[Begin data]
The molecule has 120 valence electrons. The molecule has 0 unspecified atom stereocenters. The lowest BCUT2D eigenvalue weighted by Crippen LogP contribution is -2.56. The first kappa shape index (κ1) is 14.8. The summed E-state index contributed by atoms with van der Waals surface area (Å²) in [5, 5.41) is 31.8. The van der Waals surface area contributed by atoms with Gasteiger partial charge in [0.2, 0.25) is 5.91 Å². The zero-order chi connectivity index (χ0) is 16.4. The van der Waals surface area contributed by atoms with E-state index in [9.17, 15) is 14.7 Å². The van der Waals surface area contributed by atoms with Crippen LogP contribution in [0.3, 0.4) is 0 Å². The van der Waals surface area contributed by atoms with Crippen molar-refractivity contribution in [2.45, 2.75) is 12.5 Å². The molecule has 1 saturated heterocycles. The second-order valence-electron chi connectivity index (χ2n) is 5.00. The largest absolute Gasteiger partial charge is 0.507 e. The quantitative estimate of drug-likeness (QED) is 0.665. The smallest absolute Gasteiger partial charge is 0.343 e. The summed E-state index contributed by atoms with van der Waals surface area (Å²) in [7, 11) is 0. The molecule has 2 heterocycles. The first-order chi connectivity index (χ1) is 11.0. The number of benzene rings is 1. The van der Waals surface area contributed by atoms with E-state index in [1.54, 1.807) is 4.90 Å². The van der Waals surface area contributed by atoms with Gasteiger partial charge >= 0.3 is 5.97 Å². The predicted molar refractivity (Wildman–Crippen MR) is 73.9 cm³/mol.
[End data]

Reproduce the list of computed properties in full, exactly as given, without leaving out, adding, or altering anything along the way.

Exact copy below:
The molecule has 120 valence electrons. The molecule has 0 unspecified atom stereocenters. The lowest BCUT2D eigenvalue weighted by Crippen LogP contribution is -2.56. The first kappa shape index (κ1) is 14.8. The summed E-state index contributed by atoms with van der Waals surface area (Å²) in [5, 5.41) is 31.8. The van der Waals surface area contributed by atoms with Gasteiger partial charge in [0.2, 0.25) is 5.91 Å². The zero-order chi connectivity index (χ0) is 16.4. The van der Waals surface area contributed by atoms with E-state index in [9.17, 15) is 14.7 Å². The van der Waals surface area contributed by atoms with Crippen LogP contribution in [0.3, 0.4) is 0 Å². The van der Waals surface area contributed by atoms with Crippen molar-refractivity contribution in [2.45, 2.75) is 12.5 Å². The molecule has 1 saturated heterocycles. The second-order valence-electron chi connectivity index (χ2n) is 5.00. The largest absolute Gasteiger partial charge is 0.507 e. The quantitative estimate of drug-likeness (QED) is 0.665. The smallest absolute Gasteiger partial charge is 0.343 e. The summed E-state index contributed by atoms with van der Waals surface area (Å²) in [7, 11) is 0. The molecule has 2 heterocycles. The first-order chi connectivity index (χ1) is 11.0. The number of benzene rings is 1. The van der Waals surface area contributed by atoms with E-state index in [1.54, 1.807) is 4.90 Å². The van der Waals surface area contributed by atoms with Gasteiger partial charge >= 0.3 is 5.97 Å². The predicted molar refractivity (Wildman–Crippen MR) is 73.9 cm³/mol.